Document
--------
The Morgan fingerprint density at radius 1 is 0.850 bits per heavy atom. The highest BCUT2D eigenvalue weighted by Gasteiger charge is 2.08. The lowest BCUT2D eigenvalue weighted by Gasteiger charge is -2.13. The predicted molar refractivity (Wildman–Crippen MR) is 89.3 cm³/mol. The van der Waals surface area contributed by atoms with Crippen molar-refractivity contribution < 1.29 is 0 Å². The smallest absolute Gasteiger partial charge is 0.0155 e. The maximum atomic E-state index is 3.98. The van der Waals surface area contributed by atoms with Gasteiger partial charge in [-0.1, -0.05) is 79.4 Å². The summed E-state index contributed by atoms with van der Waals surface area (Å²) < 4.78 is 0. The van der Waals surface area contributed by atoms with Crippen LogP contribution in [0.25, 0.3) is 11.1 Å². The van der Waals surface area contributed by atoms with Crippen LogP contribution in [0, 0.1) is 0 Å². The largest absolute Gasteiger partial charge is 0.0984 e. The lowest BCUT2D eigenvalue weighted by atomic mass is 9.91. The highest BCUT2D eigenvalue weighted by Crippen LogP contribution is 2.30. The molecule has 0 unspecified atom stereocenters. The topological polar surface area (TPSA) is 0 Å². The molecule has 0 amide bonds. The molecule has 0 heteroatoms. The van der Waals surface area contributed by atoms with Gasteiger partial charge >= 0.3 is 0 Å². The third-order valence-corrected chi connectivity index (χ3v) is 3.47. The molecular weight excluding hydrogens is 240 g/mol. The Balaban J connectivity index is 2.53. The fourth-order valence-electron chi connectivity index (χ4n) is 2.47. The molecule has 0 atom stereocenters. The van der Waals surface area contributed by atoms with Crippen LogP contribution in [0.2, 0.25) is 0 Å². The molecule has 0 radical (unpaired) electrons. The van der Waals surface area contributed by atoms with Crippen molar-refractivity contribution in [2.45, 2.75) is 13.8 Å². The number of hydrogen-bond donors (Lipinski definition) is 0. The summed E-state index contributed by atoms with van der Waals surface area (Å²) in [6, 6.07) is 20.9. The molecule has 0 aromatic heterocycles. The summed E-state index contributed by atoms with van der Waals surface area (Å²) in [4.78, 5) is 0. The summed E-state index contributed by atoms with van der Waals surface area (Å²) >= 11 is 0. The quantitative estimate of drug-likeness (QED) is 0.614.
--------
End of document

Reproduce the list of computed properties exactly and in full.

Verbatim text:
The Morgan fingerprint density at radius 1 is 0.850 bits per heavy atom. The highest BCUT2D eigenvalue weighted by Gasteiger charge is 2.08. The lowest BCUT2D eigenvalue weighted by Gasteiger charge is -2.13. The predicted molar refractivity (Wildman–Crippen MR) is 89.3 cm³/mol. The van der Waals surface area contributed by atoms with Crippen molar-refractivity contribution < 1.29 is 0 Å². The smallest absolute Gasteiger partial charge is 0.0155 e. The maximum atomic E-state index is 3.98. The van der Waals surface area contributed by atoms with Gasteiger partial charge in [-0.1, -0.05) is 79.4 Å². The summed E-state index contributed by atoms with van der Waals surface area (Å²) < 4.78 is 0. The van der Waals surface area contributed by atoms with Crippen LogP contribution in [0.25, 0.3) is 11.1 Å². The van der Waals surface area contributed by atoms with Crippen LogP contribution in [0, 0.1) is 0 Å². The largest absolute Gasteiger partial charge is 0.0984 e. The lowest BCUT2D eigenvalue weighted by atomic mass is 9.91. The highest BCUT2D eigenvalue weighted by Crippen LogP contribution is 2.30. The molecule has 0 unspecified atom stereocenters. The topological polar surface area (TPSA) is 0 Å². The molecule has 0 amide bonds. The molecule has 0 heteroatoms. The van der Waals surface area contributed by atoms with Gasteiger partial charge >= 0.3 is 0 Å². The third-order valence-corrected chi connectivity index (χ3v) is 3.47. The molecular weight excluding hydrogens is 240 g/mol. The Balaban J connectivity index is 2.53. The fourth-order valence-electron chi connectivity index (χ4n) is 2.47. The molecule has 0 atom stereocenters. The van der Waals surface area contributed by atoms with Crippen LogP contribution in [0.2, 0.25) is 0 Å². The molecule has 0 radical (unpaired) electrons. The van der Waals surface area contributed by atoms with Crippen molar-refractivity contribution in [2.45, 2.75) is 13.8 Å². The number of hydrogen-bond donors (Lipinski definition) is 0. The summed E-state index contributed by atoms with van der Waals surface area (Å²) in [6, 6.07) is 20.9. The molecule has 0 aromatic heterocycles. The summed E-state index contributed by atoms with van der Waals surface area (Å²) in [4.78, 5) is 0. The summed E-state index contributed by atoms with van der Waals surface area (Å²) >= 11 is 0. The quantitative estimate of drug-likeness (QED) is 0.614.